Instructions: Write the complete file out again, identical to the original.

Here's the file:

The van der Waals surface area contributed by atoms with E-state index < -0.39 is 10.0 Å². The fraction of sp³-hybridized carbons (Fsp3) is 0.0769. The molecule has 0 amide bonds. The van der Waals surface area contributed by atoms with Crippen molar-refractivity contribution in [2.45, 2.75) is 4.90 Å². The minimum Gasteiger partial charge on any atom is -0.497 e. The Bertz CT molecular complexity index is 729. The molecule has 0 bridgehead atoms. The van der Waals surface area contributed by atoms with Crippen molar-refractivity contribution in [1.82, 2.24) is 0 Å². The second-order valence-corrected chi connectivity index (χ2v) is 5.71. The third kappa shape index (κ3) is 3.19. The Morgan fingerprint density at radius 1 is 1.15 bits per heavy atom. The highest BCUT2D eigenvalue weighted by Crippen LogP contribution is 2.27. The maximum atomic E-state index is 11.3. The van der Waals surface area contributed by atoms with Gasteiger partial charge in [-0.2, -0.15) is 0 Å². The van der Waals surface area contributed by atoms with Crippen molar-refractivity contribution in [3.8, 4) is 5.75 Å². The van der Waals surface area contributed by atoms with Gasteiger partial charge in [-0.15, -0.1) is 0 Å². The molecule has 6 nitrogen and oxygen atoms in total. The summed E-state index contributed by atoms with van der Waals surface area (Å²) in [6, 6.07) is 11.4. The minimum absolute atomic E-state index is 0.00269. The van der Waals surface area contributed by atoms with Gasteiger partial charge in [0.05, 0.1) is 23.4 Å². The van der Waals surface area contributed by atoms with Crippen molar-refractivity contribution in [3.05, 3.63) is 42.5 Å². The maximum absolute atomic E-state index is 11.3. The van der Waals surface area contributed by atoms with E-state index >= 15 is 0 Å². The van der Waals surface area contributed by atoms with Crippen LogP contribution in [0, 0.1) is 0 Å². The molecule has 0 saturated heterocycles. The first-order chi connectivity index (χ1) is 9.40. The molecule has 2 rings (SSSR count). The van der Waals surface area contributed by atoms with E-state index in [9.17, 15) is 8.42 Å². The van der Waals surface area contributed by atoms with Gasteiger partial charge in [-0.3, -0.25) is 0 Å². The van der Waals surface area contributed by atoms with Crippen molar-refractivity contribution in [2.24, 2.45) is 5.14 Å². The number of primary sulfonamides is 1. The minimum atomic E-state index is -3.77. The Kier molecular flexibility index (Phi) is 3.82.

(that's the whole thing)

The van der Waals surface area contributed by atoms with E-state index < -0.39 is 10.0 Å². The fraction of sp³-hybridized carbons (Fsp3) is 0.0769. The molecule has 0 amide bonds. The van der Waals surface area contributed by atoms with Crippen molar-refractivity contribution in [2.45, 2.75) is 4.90 Å². The minimum Gasteiger partial charge on any atom is -0.497 e. The Bertz CT molecular complexity index is 729. The molecule has 0 bridgehead atoms. The van der Waals surface area contributed by atoms with Crippen molar-refractivity contribution in [1.82, 2.24) is 0 Å². The second-order valence-corrected chi connectivity index (χ2v) is 5.71. The third kappa shape index (κ3) is 3.19. The Morgan fingerprint density at radius 1 is 1.15 bits per heavy atom. The highest BCUT2D eigenvalue weighted by Crippen LogP contribution is 2.27. The maximum atomic E-state index is 11.3. The van der Waals surface area contributed by atoms with Gasteiger partial charge in [-0.2, -0.15) is 0 Å². The van der Waals surface area contributed by atoms with Crippen molar-refractivity contribution in [3.8, 4) is 5.75 Å². The van der Waals surface area contributed by atoms with Gasteiger partial charge in [-0.15, -0.1) is 0 Å². The molecule has 6 nitrogen and oxygen atoms in total. The summed E-state index contributed by atoms with van der Waals surface area (Å²) in [6, 6.07) is 11.4. The minimum absolute atomic E-state index is 0.00269. The van der Waals surface area contributed by atoms with Gasteiger partial charge in [0.05, 0.1) is 23.4 Å². The van der Waals surface area contributed by atoms with Crippen molar-refractivity contribution in [3.05, 3.63) is 42.5 Å². The maximum absolute atomic E-state index is 11.3. The van der Waals surface area contributed by atoms with E-state index >= 15 is 0 Å². The van der Waals surface area contributed by atoms with Crippen LogP contribution in [0, 0.1) is 0 Å². The molecule has 0 saturated heterocycles. The first-order chi connectivity index (χ1) is 9.40. The molecule has 2 rings (SSSR count). The van der Waals surface area contributed by atoms with E-state index in [9.17, 15) is 8.42 Å². The van der Waals surface area contributed by atoms with Gasteiger partial charge in [-0.3, -0.25) is 0 Å². The van der Waals surface area contributed by atoms with Crippen molar-refractivity contribution in [2.24, 2.45) is 5.14 Å². The number of primary sulfonamides is 1. The minimum atomic E-state index is -3.77. The Kier molecular flexibility index (Phi) is 3.82.